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Pushed in Pontiac

  • Posted on October 2, 2016 at 10:02 pm

Dear Christine,

The woman that I just met 6 weeks ago is possibly the best thing that’s happened to me in a very long time. However, she seems way too concerned about the future. She constantly wants to discuss, Where will we live? When we should move in together?  Basically, she talks a lot about what our future will look like together.

I on the other hand am more concerned about really getting to know each other and protecting my heart. She’s ready this early to go all in and I am just a little scared and cautious.  Our histories are similar though. We’ve both been hurt and abandoned by those we were closest to in our lives.  I want to assure her that I’m excited about where this could go and I’ve tried but it’s never enough and it’s exhausting.  Reassuring her is getting in the way with the fun of dating and falling in love. I’m not going anywhere but how can I convince her without actually marrying her, which in no way would guarantee forever based on both of our pasts.

Thanks, Pushed in Pontiac

Dear Pushed,

It sounds like a lot is going very well for such a new relationship.  But, it’s also WAY too soon to be talking about marriage to reassure her of your commitment.  Neither of you is knows the other well enough to take that step yet!  That’s what dating is for!

A healthy relationship will allow each of you the space you need to explore the possibilities of what might become as you get to know each other.  Each of you needs to accept where the other one is without pressuring the other to be different.  If you think about some habit you’ve tried to change about yourself (flossing daily, losing weight, for example) you know how hard it is to change yourself when you are motivated and see the value of that change.  It’s almost impossible to change someone else, particularly if that person doesn’t see any need for change.

So, what that means is that you can’t change her neediness for you to make a life-long commitment after only 6 weeks together, and she can’t change your need to take your time and protect your heart until you are more certain that she is “the one.”  Talk to her to help her understand that her pushing you for a premature commitment or marriage could spell disaster for this fun relationship.  The best rule I’ve found is that of the lowest common denominator.  Whoever needs to move slowly, safely, must receive that space and time to feel safe in the relationship.  Just because one is ready to move in with the other doesn’t mean the other is ready to lose her own sacred space.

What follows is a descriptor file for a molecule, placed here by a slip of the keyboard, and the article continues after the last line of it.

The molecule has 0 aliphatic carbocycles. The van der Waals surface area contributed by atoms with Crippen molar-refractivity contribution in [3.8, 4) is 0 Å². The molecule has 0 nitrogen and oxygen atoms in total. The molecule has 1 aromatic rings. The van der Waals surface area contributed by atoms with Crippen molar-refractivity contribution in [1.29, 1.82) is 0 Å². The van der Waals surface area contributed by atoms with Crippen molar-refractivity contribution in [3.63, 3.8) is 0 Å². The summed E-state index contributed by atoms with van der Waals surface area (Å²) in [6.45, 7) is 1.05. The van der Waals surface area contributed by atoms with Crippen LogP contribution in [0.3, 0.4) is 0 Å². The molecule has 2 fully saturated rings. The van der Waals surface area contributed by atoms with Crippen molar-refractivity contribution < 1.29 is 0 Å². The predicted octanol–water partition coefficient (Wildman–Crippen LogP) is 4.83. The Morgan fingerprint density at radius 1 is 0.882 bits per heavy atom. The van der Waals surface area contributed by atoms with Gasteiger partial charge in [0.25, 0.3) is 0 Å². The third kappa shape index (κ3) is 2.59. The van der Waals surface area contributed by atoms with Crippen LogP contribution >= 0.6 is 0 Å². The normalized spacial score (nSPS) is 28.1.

Keep talking to each other.  Help to her understand what you are feeling and where it is coming from.  If she just can’t hear you and insists on marriage now or never, then take care of yourself first.  You HAVE to live with yourself.  You choose to live with others.  If you aren’t comfortable with being pushed to make a choice you aren’t 100% sure about, then speak that truth.  If that ends the fun dating relationship, then so be it.

It’s ok to have boundaries.  Boundaries are what make it emotionally safe for emotional, social, sexual and physical vulnerability.  When you both have enough experience to validate trusting each other, then the love can blossom.  And you both will figure out what the next step is in this fun dating relationship.

Take care,
Christine Cantrell, PhD

Psychologist

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Abandoned in Adrian

  • Posted on June 27, 2016 at 5:13 pm

Dear Christine, I was with my partner for 7 years. We had a child together with her as the birth mother in our 2nd year together by a Donor we choose together.  The plan was to have another child with the same donor and me as the birth mother.  I’m devastated  that two years ago the love of my life cheated on me and left me. What has become even harder is the fact that now she won’t let me see our son. At first she agreed to shared parenting.  I haven’t seen my son in a year now and she doesn’t seem to care that it’s killing me. I’m hoping to convince her that allowing our son to continue to see me is in his best interest.  I don’t want him to think I abandoned him but I’m afraid by now he is forgetting me. Can you speak to the effects it may have on a child when one parent denies another visitation. Also, should I let go or continue to fight?  As much as it hurts, I want to do what’s best for my child. Thanks, Abandoned in Adrian PS my next question is, how can I ever…